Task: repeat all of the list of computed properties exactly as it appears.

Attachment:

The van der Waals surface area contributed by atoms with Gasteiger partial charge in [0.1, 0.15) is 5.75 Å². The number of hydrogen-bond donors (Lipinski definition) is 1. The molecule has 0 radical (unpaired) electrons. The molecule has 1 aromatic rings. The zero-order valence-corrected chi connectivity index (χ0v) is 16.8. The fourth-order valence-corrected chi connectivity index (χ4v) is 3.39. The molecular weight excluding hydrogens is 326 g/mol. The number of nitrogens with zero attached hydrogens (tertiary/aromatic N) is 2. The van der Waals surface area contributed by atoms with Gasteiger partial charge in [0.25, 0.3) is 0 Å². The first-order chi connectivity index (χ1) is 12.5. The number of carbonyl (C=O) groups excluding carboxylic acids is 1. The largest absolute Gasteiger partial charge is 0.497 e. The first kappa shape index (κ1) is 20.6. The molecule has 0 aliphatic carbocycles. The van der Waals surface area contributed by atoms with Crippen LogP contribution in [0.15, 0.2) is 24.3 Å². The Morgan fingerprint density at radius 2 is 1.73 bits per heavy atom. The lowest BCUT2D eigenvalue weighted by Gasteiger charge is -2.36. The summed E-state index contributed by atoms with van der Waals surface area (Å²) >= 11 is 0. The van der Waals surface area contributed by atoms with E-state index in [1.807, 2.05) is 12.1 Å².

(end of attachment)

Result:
The van der Waals surface area contributed by atoms with Gasteiger partial charge in [0.1, 0.15) is 5.75 Å². The number of hydrogen-bond donors (Lipinski definition) is 1. The molecule has 0 radical (unpaired) electrons. The molecule has 1 aromatic rings. The zero-order valence-corrected chi connectivity index (χ0v) is 16.8. The fourth-order valence-corrected chi connectivity index (χ4v) is 3.39. The molecular weight excluding hydrogens is 326 g/mol. The number of nitrogens with zero attached hydrogens (tertiary/aromatic N) is 2. The van der Waals surface area contributed by atoms with Gasteiger partial charge in [0.25, 0.3) is 0 Å². The first-order chi connectivity index (χ1) is 12.5. The number of carbonyl (C=O) groups excluding carboxylic acids is 1. The largest absolute Gasteiger partial charge is 0.497 e. The first kappa shape index (κ1) is 20.6. The molecule has 0 aliphatic carbocycles. The van der Waals surface area contributed by atoms with Crippen LogP contribution in [0.15, 0.2) is 24.3 Å². The Morgan fingerprint density at radius 2 is 1.73 bits per heavy atom. The lowest BCUT2D eigenvalue weighted by Gasteiger charge is -2.36. The summed E-state index contributed by atoms with van der Waals surface area (Å²) >= 11 is 0. The van der Waals surface area contributed by atoms with E-state index in [1.807, 2.05) is 12.1 Å².